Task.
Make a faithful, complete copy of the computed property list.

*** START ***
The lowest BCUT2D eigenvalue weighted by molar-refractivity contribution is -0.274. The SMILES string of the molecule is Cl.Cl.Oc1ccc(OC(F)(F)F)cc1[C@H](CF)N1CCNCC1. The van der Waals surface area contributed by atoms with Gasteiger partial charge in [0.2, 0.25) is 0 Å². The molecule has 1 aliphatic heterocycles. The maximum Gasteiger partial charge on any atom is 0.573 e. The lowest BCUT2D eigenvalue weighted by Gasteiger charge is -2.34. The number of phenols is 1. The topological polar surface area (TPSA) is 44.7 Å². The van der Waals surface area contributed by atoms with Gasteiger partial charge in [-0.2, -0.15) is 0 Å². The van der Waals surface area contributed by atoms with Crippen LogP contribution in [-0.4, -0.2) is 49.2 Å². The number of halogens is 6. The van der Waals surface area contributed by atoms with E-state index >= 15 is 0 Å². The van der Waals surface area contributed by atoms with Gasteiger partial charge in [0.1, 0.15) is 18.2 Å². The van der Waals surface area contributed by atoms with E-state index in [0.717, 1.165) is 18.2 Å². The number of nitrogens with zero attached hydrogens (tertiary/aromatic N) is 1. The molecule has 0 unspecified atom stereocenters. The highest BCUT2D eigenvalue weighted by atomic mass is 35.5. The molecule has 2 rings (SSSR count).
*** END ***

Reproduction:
The lowest BCUT2D eigenvalue weighted by molar-refractivity contribution is -0.274. The SMILES string of the molecule is Cl.Cl.Oc1ccc(OC(F)(F)F)cc1[C@H](CF)N1CCNCC1. The van der Waals surface area contributed by atoms with Gasteiger partial charge in [0.2, 0.25) is 0 Å². The molecule has 1 aliphatic heterocycles. The maximum Gasteiger partial charge on any atom is 0.573 e. The lowest BCUT2D eigenvalue weighted by Gasteiger charge is -2.34. The number of phenols is 1. The topological polar surface area (TPSA) is 44.7 Å². The van der Waals surface area contributed by atoms with Gasteiger partial charge in [-0.2, -0.15) is 0 Å². The van der Waals surface area contributed by atoms with Crippen LogP contribution in [-0.4, -0.2) is 49.2 Å². The number of halogens is 6. The van der Waals surface area contributed by atoms with E-state index >= 15 is 0 Å². The van der Waals surface area contributed by atoms with Gasteiger partial charge in [0.1, 0.15) is 18.2 Å². The van der Waals surface area contributed by atoms with E-state index in [0.717, 1.165) is 18.2 Å². The number of nitrogens with zero attached hydrogens (tertiary/aromatic N) is 1. The molecule has 0 unspecified atom stereocenters. The highest BCUT2D eigenvalue weighted by atomic mass is 35.5. The molecule has 2 rings (SSSR count).